But now with technology, the world is becoming a much smaller place. We probably get five international inquiries a day. Soccer being as global as it is, there is a lot of international interest from kids to come to the states, because we are the only country where you can combine soccer and academics at the same time.
Now, it's really ironic, kids at JMU that have gone to school here, graduated 10, 15 years ago, are recommending players to us. That's exactly how (freshman defender and CAA Rookie of the Year candidate) Bjarki Aðalsteinsson came here.
In the infancy of the internet one kid, Kjartin Antonsson (from Iceland), contacted us. He said, "I have a friend at Duke. He recommended I look at Duke or look at JMU." I said, "You must have mixed up the semantics. We're the Dukes, they're Duke."
He said "No, no, he recommended I look at your school," and he did, and he came and played for us. Then 11, 12 years later KJ comes back for a visit and says "I'm going to recommend a kid, Bjarki. He's a young player. They say he's a lot like me. His head is in the right place." And that's how it works.
We get an awful lot of international interest from kids every year because of the international business program here. We're pretty open to taking a chance on anybody that wants to contact us and give them a look and give them a go. It doesn't always work out.
But all credit to the kids; they do their homework. (They say) "I understand you have a good program, you're building new facilities, your business school is in the top 5 percent in the country, and I want to major in international business. Can you take a look at me?"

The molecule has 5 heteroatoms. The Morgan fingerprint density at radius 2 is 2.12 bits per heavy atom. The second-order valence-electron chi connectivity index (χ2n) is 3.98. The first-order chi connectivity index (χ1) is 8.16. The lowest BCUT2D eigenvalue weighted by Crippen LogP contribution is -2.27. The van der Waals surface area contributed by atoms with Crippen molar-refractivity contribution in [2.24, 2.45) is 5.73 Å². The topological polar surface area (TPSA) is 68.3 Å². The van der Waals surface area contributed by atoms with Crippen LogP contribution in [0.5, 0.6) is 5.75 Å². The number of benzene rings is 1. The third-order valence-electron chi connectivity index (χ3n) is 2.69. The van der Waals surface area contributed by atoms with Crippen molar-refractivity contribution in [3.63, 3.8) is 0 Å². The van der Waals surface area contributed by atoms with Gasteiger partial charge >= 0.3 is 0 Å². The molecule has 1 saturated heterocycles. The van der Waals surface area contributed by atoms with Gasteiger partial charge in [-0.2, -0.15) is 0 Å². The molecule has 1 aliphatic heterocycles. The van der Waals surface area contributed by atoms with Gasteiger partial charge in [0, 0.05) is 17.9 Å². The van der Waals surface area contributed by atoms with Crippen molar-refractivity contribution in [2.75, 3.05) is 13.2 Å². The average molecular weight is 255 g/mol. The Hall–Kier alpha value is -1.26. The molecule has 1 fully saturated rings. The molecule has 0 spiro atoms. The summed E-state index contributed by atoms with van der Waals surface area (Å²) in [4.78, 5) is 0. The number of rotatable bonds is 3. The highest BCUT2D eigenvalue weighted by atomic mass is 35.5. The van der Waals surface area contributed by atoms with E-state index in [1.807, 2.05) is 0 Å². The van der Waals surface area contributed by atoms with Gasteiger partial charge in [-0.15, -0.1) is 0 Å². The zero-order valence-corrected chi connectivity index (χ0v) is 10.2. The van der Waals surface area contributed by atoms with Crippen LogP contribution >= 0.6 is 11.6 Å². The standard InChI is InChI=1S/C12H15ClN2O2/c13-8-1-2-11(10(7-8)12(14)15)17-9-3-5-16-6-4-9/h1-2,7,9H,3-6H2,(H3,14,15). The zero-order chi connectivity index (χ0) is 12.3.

The part of it that really pays dividends is when an international student comes here and has a good experience and goes home. Word-of-mouth is probably the best communicator. Everybody looks good on a website, that's somebody's job, that's Marketing 101. But when a kid has a great experience here, gets his degree, maybe plays (professionally) afterwards or not, but goes home and says "Hey, you want to combine academics and athletics, this is a good option to consider." That probably speaks louder than anything else.
The international players bring more than just soccer skills to JMU.
TM: They offer a totally different perspective, and it's good in terms of the whole educational sphere.
Soccer overseas is the only sport they have ever played, whereas every American kid has grown up playing a ton of different ball sports or maybe non-ball sportssucj as swimming, running, etc.
What you see with the international players is a different degree of seriousness. They tend to be more students of the game. They don't know who Michael Jordan is, other than seeing the highlight video, but they know who Lionel Messi is. You like to get kids in that mix where part of the whole educational process works both ways. Before you know it, an American kid may become a more significant student of the game because he may be living with an international kid and vice versa.